COMMENTARY: European Parliament Elections to Affect Government Policy-making and Efficiency in Croatia
From 22 to 25 May 2014, elections for the European Parliament (EP) will be held in all member states of the European Union, including Croatia on 25 May for 11 Members of the European Parliament (MEP). This will be the 8th Europe-wide election to the EP since the first direct elections in 1979. The Lisbon Treaty, which entered into force on 1 December 2009, provides that the EP shall elect the president of the European Commission (EC) on the basis of a proposal made by the European Council, taking into account the European elections. This provision will apply for the first time for the 2014 elections.
Since the final likely compromise proposal is by the European Council (i.e. heads of state of the member states), the results of the upcoming elections, along with the composition of the EC, will also have mid and long-term effects on the Croatian government’s policy-making and efficiency.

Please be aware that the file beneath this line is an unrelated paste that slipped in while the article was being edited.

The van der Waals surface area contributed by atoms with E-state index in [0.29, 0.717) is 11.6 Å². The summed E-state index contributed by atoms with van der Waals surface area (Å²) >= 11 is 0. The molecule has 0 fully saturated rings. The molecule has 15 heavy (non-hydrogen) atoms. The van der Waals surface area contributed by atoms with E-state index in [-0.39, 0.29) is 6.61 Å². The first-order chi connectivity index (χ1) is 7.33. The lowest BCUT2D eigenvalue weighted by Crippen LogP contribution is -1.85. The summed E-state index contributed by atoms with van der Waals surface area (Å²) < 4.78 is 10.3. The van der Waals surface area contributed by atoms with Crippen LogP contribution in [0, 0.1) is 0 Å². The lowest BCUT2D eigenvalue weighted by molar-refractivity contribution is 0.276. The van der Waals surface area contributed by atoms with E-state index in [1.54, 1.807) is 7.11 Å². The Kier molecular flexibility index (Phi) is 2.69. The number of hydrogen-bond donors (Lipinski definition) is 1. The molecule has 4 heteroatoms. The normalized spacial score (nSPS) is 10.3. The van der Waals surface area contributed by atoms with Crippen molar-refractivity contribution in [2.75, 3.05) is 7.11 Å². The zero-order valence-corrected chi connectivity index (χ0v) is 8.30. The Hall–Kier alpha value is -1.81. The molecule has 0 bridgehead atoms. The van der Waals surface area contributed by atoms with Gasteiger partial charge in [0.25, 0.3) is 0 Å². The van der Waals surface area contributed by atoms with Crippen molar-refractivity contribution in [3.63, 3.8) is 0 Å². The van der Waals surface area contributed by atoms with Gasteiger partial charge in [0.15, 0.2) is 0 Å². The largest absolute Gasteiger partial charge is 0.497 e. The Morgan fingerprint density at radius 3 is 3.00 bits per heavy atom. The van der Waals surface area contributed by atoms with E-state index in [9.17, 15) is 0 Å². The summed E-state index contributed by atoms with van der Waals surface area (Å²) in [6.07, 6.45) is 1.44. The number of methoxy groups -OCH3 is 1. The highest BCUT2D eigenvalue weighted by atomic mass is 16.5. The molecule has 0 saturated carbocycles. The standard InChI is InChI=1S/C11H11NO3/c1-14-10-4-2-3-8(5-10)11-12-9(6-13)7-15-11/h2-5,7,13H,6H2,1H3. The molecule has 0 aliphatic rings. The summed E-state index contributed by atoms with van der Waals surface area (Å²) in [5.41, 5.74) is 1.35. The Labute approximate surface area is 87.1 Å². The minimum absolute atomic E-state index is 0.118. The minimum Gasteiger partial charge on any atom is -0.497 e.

Pan-European Popular Vote to Elect EC President
Present President of the EC, Jose Manuel Barroso, will not run for another term and comes from the conservative European People’s Party (EPP), whose candidate for this year’s election is former PM of Luxembourg Jean-Claude Juncker.
The second largest political grouping in the present configuration of the EP is Party of European Socialists (S&D) whose presidential candidate is Martin Schultz, the German MEP and President of the European Parliament Incumbent.
As stated earlier and given that the present European-wide polling results show that the public opinion is split almost exactly between the centre-right grouping led by the EPP and the centre-left grouping led by the S&D, it is likely that the European Council will decide to nominate a compromise candidate from the grouping with the best electoral results.